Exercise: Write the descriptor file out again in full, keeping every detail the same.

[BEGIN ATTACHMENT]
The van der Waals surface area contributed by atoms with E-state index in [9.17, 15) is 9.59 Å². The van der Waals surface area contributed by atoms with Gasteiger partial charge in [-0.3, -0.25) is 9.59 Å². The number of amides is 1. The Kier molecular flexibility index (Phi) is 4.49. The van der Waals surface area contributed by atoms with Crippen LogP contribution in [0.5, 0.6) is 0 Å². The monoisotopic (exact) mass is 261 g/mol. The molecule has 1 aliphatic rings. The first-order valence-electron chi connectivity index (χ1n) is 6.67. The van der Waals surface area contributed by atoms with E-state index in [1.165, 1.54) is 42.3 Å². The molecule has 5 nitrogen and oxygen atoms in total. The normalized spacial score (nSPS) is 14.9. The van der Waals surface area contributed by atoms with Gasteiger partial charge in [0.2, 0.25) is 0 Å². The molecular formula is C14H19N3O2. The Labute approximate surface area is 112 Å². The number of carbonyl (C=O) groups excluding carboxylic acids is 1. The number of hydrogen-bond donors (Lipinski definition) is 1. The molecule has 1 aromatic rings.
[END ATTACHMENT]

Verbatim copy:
The van der Waals surface area contributed by atoms with E-state index in [9.17, 15) is 9.59 Å². The van der Waals surface area contributed by atoms with Gasteiger partial charge in [-0.3, -0.25) is 9.59 Å². The number of amides is 1. The Kier molecular flexibility index (Phi) is 4.49. The van der Waals surface area contributed by atoms with Crippen LogP contribution in [0.5, 0.6) is 0 Å². The monoisotopic (exact) mass is 261 g/mol. The molecule has 1 aliphatic rings. The first-order valence-electron chi connectivity index (χ1n) is 6.67. The van der Waals surface area contributed by atoms with E-state index in [1.165, 1.54) is 42.3 Å². The molecule has 5 nitrogen and oxygen atoms in total. The normalized spacial score (nSPS) is 14.9. The van der Waals surface area contributed by atoms with Gasteiger partial charge in [0.2, 0.25) is 0 Å². The molecular formula is C14H19N3O2. The Labute approximate surface area is 112 Å². The number of carbonyl (C=O) groups excluding carboxylic acids is 1. The number of hydrogen-bond donors (Lipinski definition) is 1. The molecule has 1 aromatic rings.